Predicting Survival, Functional Outcomes after ICU Admission
In a new study published in JAMA, physicians and nurses were more accurate in predicting the likelihood of death and less accurate in predicting cognitive abilities in six months for critically ill intensive care unit (ICU) patients. The study is being released to coincide with its presentation at the 2017 American Thoracic Society International Conference.
The study covered five ICUs and patients who spent at least three days in the ICU and required mechanical ventilation, vasopressors, or both. The patients' attending physicians and bedside nurses were also enrolled.
Of 303 patients studied (median age, 62 years), six-month follow-up was completed for 299 (99 percent), of whom 169 (57 percent) were alive. Predictions were made by 47 physicians and 128 nurses. Physicians most accurately predicted six-month mortality and least accurately predicted cognition. Nurses most accurately predicted in-hospital mortality and least accurately predicted cognition.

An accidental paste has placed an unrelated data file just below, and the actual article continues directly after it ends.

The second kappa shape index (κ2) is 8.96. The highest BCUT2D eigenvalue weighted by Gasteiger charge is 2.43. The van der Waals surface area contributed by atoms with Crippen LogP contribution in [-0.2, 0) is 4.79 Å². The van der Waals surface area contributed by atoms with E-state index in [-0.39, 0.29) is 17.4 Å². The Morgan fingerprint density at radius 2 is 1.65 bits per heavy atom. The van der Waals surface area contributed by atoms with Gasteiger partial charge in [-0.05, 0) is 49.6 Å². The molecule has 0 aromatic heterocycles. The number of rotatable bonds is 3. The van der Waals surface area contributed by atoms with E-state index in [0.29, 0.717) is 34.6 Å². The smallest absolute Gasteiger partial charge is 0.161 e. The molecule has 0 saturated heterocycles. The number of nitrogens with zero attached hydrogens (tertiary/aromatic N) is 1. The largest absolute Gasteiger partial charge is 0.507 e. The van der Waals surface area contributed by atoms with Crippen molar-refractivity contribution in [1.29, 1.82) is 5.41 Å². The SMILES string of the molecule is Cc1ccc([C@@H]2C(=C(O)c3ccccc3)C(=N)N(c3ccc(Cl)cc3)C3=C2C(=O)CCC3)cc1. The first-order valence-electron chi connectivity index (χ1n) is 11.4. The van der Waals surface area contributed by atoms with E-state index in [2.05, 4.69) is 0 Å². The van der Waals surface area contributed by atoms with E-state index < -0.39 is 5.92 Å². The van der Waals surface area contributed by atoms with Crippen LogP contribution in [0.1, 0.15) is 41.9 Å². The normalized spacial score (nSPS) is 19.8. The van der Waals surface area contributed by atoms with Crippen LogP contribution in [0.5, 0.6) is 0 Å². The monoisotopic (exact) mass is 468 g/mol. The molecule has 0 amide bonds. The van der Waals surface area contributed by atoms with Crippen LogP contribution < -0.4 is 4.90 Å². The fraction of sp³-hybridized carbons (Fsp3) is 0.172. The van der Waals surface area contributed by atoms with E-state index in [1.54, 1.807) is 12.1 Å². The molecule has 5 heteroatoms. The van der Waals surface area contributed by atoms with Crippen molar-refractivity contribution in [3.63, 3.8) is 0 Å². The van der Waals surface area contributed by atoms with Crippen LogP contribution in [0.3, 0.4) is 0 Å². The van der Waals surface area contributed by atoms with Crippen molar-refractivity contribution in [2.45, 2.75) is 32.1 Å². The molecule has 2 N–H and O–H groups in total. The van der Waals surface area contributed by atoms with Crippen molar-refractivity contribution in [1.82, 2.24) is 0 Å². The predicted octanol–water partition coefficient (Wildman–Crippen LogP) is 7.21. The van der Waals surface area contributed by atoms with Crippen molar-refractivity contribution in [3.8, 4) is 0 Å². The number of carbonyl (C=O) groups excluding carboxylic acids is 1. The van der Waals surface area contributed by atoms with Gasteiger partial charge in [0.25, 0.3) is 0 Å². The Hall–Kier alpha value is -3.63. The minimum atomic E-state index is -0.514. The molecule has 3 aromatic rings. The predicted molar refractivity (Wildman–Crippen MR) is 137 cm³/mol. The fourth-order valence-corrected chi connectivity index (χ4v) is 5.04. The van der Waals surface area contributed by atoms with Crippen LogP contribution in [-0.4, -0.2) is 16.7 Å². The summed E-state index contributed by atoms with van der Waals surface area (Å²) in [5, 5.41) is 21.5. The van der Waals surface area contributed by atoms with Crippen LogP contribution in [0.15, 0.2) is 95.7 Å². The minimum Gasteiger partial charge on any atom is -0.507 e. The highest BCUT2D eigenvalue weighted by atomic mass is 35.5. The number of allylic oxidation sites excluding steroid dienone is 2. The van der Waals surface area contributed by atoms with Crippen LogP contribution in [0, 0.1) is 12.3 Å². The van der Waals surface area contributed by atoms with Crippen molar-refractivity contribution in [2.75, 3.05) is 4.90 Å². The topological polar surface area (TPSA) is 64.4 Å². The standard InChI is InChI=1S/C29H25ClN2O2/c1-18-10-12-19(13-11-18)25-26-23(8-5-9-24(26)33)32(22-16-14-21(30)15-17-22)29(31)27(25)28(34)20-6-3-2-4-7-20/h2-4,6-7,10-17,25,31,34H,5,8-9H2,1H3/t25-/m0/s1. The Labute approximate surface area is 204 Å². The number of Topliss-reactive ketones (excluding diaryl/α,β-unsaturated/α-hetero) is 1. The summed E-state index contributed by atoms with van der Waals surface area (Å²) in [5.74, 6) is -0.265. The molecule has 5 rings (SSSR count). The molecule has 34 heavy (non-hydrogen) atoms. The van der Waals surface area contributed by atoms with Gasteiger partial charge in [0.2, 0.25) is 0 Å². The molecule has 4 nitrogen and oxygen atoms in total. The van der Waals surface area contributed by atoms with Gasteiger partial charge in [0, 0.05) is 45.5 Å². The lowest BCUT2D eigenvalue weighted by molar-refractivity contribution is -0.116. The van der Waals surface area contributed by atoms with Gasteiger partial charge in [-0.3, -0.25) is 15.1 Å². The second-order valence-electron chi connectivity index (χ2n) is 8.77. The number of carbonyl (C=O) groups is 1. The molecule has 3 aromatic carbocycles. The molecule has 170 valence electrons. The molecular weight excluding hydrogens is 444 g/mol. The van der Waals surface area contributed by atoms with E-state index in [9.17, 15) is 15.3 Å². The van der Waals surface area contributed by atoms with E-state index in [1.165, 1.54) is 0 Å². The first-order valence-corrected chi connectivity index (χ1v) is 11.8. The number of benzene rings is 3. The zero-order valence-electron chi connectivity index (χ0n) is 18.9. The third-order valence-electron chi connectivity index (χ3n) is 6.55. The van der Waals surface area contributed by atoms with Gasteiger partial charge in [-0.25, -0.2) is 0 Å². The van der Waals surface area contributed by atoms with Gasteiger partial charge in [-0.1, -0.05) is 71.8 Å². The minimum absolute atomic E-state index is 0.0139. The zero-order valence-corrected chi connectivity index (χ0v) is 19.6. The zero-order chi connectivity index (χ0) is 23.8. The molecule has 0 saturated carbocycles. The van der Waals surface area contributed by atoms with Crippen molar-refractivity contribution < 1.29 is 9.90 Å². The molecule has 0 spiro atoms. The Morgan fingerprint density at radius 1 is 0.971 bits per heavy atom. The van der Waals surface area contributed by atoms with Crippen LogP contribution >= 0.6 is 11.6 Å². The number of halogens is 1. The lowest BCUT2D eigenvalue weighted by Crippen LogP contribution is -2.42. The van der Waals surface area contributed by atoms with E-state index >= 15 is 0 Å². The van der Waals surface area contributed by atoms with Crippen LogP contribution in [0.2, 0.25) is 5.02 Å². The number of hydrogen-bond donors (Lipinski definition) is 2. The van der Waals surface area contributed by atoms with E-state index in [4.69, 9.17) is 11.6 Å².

Predictions of long-term survival and functional outcomes influence decision making for critically ill patients, but little is known regarding their accuracy. The JAMA study found that accuracy was higher when physicians and nurses were confident about their prediction.
Compared with a predictive model including objective clinical variables, a model that also included physician and nurse predictions had significantly higher accuracy for in-hospital mortality, six-month mortality, and return to original residence.
“ICU physicians' and nurses' discriminative accuracy in predicting six-month outcomes of critically ill patients varied depending on the outcome being predicted and confidence of the predictors,” the authors write. “Further research is needed to better understand how clinicians derive prognostic estimates of long-term outcomes.”
The study was led by Scott D. Halpern, MD, PhD, of the University of Pennsylvania Perelman School of Medicine, Philadelphia. The research team noted several limitations of the study, including that it focused on clinicians' abilities to discriminate among patients who will or will not experience adverse outcomes but did not assess the calibration of these predictions.
Published on : Tue, 23 May 2017
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